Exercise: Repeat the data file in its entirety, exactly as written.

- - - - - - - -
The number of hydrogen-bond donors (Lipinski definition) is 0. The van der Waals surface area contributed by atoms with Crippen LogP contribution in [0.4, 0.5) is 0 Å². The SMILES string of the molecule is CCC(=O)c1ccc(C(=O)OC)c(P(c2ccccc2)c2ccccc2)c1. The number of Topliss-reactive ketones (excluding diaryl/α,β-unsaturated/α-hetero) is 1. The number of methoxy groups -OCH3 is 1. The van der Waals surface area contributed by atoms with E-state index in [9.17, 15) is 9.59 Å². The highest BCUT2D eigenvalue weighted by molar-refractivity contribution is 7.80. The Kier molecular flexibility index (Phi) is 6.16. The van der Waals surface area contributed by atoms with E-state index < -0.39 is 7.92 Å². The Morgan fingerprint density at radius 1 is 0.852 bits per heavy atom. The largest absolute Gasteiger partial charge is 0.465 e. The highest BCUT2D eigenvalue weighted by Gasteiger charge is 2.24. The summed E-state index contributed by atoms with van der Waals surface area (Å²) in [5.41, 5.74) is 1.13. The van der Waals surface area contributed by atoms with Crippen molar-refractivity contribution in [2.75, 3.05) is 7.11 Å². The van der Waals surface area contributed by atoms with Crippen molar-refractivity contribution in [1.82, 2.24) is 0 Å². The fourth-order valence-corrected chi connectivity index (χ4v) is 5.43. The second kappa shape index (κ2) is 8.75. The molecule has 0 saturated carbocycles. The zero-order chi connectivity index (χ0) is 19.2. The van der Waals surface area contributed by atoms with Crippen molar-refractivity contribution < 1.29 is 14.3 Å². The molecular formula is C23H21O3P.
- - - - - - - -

The number of hydrogen-bond donors (Lipinski definition) is 0. The van der Waals surface area contributed by atoms with Crippen LogP contribution in [0.4, 0.5) is 0 Å². The SMILES string of the molecule is CCC(=O)c1ccc(C(=O)OC)c(P(c2ccccc2)c2ccccc2)c1. The number of Topliss-reactive ketones (excluding diaryl/α,β-unsaturated/α-hetero) is 1. The number of methoxy groups -OCH3 is 1. The van der Waals surface area contributed by atoms with E-state index in [9.17, 15) is 9.59 Å². The highest BCUT2D eigenvalue weighted by molar-refractivity contribution is 7.80. The Kier molecular flexibility index (Phi) is 6.16. The van der Waals surface area contributed by atoms with E-state index < -0.39 is 7.92 Å². The Morgan fingerprint density at radius 1 is 0.852 bits per heavy atom. The largest absolute Gasteiger partial charge is 0.465 e. The highest BCUT2D eigenvalue weighted by Gasteiger charge is 2.24. The summed E-state index contributed by atoms with van der Waals surface area (Å²) in [5.41, 5.74) is 1.13. The van der Waals surface area contributed by atoms with Crippen molar-refractivity contribution in [2.75, 3.05) is 7.11 Å². The van der Waals surface area contributed by atoms with Crippen molar-refractivity contribution in [1.82, 2.24) is 0 Å². The fourth-order valence-corrected chi connectivity index (χ4v) is 5.43. The second kappa shape index (κ2) is 8.75. The molecule has 0 saturated carbocycles. The zero-order chi connectivity index (χ0) is 19.2. The van der Waals surface area contributed by atoms with Crippen molar-refractivity contribution < 1.29 is 14.3 Å². The molecular formula is C23H21O3P.